In the footsteps of Marco Polo

IFF China 16 Massimo D'Alema
The Silk Road Economic Belt, connecting China to Europe via Central Asia. Italian explorer Marco Polo is believed to have travelled the route in the 13th century
IFF China 2019
This article is part of The IFF China Report 2019

Six years have passed since President Xi Jinping launched the Belt and Road Initiative (BRI) in 2013. It is changing the global status quo, and fuelling economic recovery and development in the countries along its route.

The Belt and Road Forum for International Cooperation, held in Beijing in May 2017, was attended by high-ranking representatives of 140 governments and 80 international organisations; China signed agreements with 80 of them. It is obvious that the BRI’s importance extends far beyond economics, and marks a significant shift in the world’s geopolitical equilibrium. It is therefore understandable the BRI not only has supporters and beneficiaries, but has also raised suspicion and opposition.

IFF China 16 Massimo D'Alema
Massimo D’Alema

This certainly applies to the open hostility of the US administration; President Donald Trump views China as an adversary and is aiming to block China’s expansion by means of a tariff war.


Conflict of interest

The European Union is apparently divided. Undoubtedly, the BRI offers opportunities for many European countries to attract investment and encourage growth in jobs. At the same time, there is concern that China may reinforce its position in Europe and gradually modify the balance of economic and political power in its favour. “Seen from Beijing, Europe looks like an Asian peninsula,” German chancellor Angela Merkel said. 

A few months ago, a problematic document critical of the Silk Road Economic Belt circulated among European ambassadors in Beijing. It described the project as conflicting with the European agenda of free trade, and capable of shifting the balance of power in favour of Chinese companies supported by state subsidies.  

In other words, the EU worries – or at least some Europeans do – that co-operation with China will mainly benefit the Chinese because of the imbalance deriving from differing approaches to regulation and degrees of market openness. Luckily, due to US pressure – which is hostile not only to China but also the EU – the EU-China Summit in Beijing last July brought about an improvement in China-Europe relations.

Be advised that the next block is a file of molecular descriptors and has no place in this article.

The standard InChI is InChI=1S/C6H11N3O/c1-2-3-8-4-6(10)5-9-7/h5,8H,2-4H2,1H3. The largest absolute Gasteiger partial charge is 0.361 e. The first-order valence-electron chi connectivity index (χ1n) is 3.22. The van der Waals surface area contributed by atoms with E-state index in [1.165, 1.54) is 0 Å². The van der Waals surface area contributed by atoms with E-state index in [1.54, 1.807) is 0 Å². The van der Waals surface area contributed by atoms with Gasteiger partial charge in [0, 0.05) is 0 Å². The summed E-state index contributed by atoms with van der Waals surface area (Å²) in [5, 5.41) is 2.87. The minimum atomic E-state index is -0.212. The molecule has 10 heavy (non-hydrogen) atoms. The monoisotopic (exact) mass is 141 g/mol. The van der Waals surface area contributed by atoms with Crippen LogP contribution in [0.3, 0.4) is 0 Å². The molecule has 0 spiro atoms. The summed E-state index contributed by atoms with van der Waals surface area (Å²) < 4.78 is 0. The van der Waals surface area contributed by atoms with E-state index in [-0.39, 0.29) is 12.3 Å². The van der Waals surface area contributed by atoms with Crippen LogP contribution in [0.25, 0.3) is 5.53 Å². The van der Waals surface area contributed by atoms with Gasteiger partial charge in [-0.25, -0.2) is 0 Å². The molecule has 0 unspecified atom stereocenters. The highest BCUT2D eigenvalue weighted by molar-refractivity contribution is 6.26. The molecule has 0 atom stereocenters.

Globalisation and its discontents

To understand the origin of the resurgence of nationalism and protectionism in the US and in some European countries, we know that globalisation has generated an acceleration in global growth. Worldwide GDP has almost tripled, from US$50 trillion in 2000 to $135 trillion in 2018. According to International Monetary Fund data, it is expected to rise to $177 trillion in 2023.

However, this impressive economic growth has not been reflected in parallel growth in prosperity for all. Some economies – including China’s – have successfully explored all the potential of this process. Economic growth has been accompanied by social development, and in some cases by a dramatic process of emancipation, escape from poverty and expansion of the middle class.

At the same time, in many Western economies the effects of globalisation have been unequal, as data highlighting the increasing share of overall income received by the wealthiest segment of the population reveals. For a minority of the population – those belonging to the financial and educational elite – globalisation has offered an excellent opportunity that has been quickly embraced. For the vast majority, the process has been one of expropriation. 

In 2016, 23.5% of the EU population was at risk of poverty or social exclusion. In absolute terms, this is 118 million people.

However, it is not only a matter of poverty – although this is, paradoxically, growing even in times of economic expansion. While financial wealth has become increasingly concentrated, the power of labour has become weaker and weaker. The effect of global competition, which attracts many factories and business to where labour costs are lower, has led to the stagnation of wages, growing unemployment and the rolling back of rights and guarantees compared with the standards previously considered normal in the West, particularly in Europe.

At the same time, it has become more difficult for the public purse to pay for welfare and pension systems, partly because the progressive taxation systems that once allowed a significant degree of income distribution have been undermined by the free circulation of global capital.